These benefits don’t disappear as children grow up. Teenagers report that playing instruments helps them cope with loss, peer pressure and academic stress. Among working adults over age 45, recreational music making has been proven to reduce stress and ease depression.
Buying musical instruments and arranging music lessons can create a common bond between family members and provide memories to last a lifetime.
To find music lessons near you, visit www.wannaplaymusic.com or stop by your local music store.

Give the Gift of Musical Instruments This Holiday Season

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<p>(<a href=NewsUSA) – In this day and age, where gifts are forgotten in favor of the next “new thing” almost as soon as they’re unwrapped, choosing meaningful gifts can prove challenging. Giving a gift of experience, however, will last a lifetime. And few experiences prove more meaningful than a musical education.

The vast majority of people wish that they could play a musical instrument. According to a 2009 Gallup poll conducted by NAMM, the trade association of the international music products industry, 85 percent of the Americans who do not play musical instruments wish that they could.

And no wonder. Not only does music offer a fun personal outlet, but study after study reports its benefits. Infants who are sung to are more content, sleep better and have an overall better sense of well-being than other babies. In schoolchildren, a musical education can improve performance in other areas of study. In one study, children who received one year of musical training demonstrated improved memory. Art programs help children develop critical-thinking and problem-solving skills.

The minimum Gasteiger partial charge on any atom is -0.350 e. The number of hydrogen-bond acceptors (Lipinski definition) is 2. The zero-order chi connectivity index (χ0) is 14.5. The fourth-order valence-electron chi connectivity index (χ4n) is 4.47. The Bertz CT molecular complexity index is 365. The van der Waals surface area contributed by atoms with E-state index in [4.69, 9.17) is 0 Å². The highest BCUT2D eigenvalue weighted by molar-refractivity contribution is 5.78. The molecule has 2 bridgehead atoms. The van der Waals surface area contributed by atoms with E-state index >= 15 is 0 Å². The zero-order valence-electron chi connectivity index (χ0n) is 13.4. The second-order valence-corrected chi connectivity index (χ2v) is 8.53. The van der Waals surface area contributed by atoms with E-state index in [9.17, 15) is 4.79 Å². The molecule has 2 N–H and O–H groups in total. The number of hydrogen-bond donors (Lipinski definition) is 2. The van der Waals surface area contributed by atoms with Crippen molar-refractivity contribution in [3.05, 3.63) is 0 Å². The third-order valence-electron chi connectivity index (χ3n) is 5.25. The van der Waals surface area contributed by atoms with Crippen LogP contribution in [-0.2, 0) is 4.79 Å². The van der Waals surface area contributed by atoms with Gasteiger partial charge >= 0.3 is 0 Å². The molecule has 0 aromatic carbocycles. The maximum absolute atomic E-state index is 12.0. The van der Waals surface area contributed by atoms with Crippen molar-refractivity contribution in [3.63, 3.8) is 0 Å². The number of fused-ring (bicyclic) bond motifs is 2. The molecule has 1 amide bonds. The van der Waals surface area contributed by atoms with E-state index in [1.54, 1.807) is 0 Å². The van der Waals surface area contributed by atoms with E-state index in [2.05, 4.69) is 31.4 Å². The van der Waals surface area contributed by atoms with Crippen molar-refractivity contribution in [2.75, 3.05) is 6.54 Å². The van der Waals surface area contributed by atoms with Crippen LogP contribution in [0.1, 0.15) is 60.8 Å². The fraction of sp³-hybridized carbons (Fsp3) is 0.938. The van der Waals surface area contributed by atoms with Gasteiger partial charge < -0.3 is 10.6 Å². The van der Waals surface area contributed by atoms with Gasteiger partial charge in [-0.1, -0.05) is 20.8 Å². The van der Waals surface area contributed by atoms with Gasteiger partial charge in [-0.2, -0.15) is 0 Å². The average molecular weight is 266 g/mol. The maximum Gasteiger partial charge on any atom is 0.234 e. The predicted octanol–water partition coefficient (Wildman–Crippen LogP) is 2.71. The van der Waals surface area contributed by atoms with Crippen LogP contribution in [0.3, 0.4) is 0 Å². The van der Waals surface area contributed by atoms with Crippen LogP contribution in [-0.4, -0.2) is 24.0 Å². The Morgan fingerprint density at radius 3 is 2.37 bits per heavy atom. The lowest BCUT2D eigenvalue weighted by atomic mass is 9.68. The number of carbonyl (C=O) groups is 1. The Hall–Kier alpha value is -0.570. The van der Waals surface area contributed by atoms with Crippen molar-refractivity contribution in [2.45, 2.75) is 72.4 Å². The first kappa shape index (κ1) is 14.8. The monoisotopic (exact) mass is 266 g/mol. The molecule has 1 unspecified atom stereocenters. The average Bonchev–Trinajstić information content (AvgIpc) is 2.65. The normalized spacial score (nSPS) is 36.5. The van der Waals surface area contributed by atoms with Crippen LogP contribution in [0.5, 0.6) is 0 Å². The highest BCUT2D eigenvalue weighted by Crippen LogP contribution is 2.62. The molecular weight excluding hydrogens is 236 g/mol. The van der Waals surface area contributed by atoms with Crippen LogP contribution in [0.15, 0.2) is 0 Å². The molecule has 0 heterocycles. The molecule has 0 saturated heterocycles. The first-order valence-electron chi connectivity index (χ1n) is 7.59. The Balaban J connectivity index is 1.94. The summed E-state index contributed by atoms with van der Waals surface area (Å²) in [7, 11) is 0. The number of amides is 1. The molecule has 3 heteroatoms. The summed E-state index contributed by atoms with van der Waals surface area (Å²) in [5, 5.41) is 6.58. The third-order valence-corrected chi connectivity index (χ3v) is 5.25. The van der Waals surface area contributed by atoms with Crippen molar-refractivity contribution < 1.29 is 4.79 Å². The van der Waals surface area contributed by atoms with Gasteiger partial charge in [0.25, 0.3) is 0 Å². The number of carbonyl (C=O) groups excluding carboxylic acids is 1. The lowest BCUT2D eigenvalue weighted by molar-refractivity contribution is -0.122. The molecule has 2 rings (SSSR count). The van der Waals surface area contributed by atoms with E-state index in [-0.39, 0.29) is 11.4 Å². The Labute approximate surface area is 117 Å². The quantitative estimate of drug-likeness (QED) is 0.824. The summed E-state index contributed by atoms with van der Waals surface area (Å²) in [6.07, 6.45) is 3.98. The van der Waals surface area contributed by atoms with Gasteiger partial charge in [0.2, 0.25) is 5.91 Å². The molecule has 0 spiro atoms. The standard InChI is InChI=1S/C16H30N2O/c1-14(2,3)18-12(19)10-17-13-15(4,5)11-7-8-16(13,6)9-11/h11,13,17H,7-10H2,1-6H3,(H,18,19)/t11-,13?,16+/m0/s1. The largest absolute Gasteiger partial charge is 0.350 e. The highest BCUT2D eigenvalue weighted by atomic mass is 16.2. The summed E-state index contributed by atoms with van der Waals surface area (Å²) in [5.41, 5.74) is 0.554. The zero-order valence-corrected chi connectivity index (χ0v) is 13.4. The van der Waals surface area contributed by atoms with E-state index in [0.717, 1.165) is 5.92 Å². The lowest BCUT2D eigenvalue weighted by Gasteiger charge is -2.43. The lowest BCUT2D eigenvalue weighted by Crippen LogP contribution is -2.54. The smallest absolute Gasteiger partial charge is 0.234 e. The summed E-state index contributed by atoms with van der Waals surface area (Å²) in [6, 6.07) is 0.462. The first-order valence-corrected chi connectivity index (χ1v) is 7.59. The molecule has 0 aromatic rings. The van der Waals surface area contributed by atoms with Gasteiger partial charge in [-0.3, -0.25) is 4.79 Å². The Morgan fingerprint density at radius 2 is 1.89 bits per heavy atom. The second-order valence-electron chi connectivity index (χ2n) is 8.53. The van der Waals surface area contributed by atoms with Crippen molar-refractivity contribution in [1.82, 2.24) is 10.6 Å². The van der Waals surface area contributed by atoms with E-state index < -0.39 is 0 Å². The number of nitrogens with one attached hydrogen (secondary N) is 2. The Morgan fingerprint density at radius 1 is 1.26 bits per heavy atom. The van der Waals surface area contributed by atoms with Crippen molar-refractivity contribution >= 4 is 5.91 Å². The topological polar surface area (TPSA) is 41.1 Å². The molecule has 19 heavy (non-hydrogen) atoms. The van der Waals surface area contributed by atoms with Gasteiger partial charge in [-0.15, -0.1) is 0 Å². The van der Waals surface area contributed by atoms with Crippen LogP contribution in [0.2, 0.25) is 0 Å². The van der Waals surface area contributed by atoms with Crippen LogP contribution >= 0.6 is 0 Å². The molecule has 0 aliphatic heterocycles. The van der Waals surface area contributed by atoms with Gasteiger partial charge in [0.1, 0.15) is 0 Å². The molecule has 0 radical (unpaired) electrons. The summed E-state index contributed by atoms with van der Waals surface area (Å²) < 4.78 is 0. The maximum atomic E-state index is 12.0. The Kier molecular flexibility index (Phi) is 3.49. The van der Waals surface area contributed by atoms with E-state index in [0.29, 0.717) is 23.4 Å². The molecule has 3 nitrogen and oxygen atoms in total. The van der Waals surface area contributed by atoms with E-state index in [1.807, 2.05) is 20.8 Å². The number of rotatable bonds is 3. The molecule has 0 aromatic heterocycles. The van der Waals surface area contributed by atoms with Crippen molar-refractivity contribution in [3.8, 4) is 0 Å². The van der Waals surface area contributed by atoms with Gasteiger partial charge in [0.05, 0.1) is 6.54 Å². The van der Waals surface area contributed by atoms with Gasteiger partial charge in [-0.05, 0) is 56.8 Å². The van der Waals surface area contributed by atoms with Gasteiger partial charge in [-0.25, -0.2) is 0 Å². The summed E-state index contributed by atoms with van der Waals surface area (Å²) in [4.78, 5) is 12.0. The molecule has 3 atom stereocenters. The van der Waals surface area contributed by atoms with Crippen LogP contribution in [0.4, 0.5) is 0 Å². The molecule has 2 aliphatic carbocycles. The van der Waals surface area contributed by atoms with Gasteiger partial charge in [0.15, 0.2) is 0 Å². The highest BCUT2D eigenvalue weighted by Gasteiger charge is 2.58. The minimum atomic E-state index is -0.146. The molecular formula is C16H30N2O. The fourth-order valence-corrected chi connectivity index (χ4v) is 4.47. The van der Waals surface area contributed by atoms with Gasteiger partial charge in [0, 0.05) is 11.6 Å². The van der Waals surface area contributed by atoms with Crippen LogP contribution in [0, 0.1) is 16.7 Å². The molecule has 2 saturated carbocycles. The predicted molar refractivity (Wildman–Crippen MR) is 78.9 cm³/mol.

Don’t think that music’s benefits diminish with age. Playing an instrument helps adolescents and teenagers cope with peer pressure, substance abuse, academic stress and loss.

Music helps everyone, even boomers over age 45. For workers, playing music reduces stress and helps alleviate depression. For seniors, music improves health and wellness while providing a recreational and social outlet.

So, what’s the best way to give the gift of music to a loved one? NAMM suggests purchasing a musical instrument -; the gift will provide a lifetime of enrichment. Arranging music lessons is another meaningful gift. Consider purchasing a gift certificate for music lessons, either in lieu of or along with a musical instrument. To find music lessons near you, use the Lesson Locator, a database of lesson providers and stores at www.wannaplaymusic.com.

South Beach: A Tropical Location Close to Home

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<p>(<a href=NewsUSA) – Americans who want to plan a tropical beach vacation without traveling beyond the continental U.S. should set their sights on Miami. The city’s multi-cultural flair, superb beaches and lively nightspots satisfy everyone from art buffs to water sports enthusiasts to partiers.

Miami’s South Beach provides the best mix of beach, culture and entertainment. Historic Art Deco boutique hotels line the boardwalk. For a truly deluxe experience, check out The Hotel Clinton South Beach on Washington Avenue. The ultra-contemporary hotel houses a full spa and 88 sleekly styled rooms with smooth carpeting and elegant, white accents.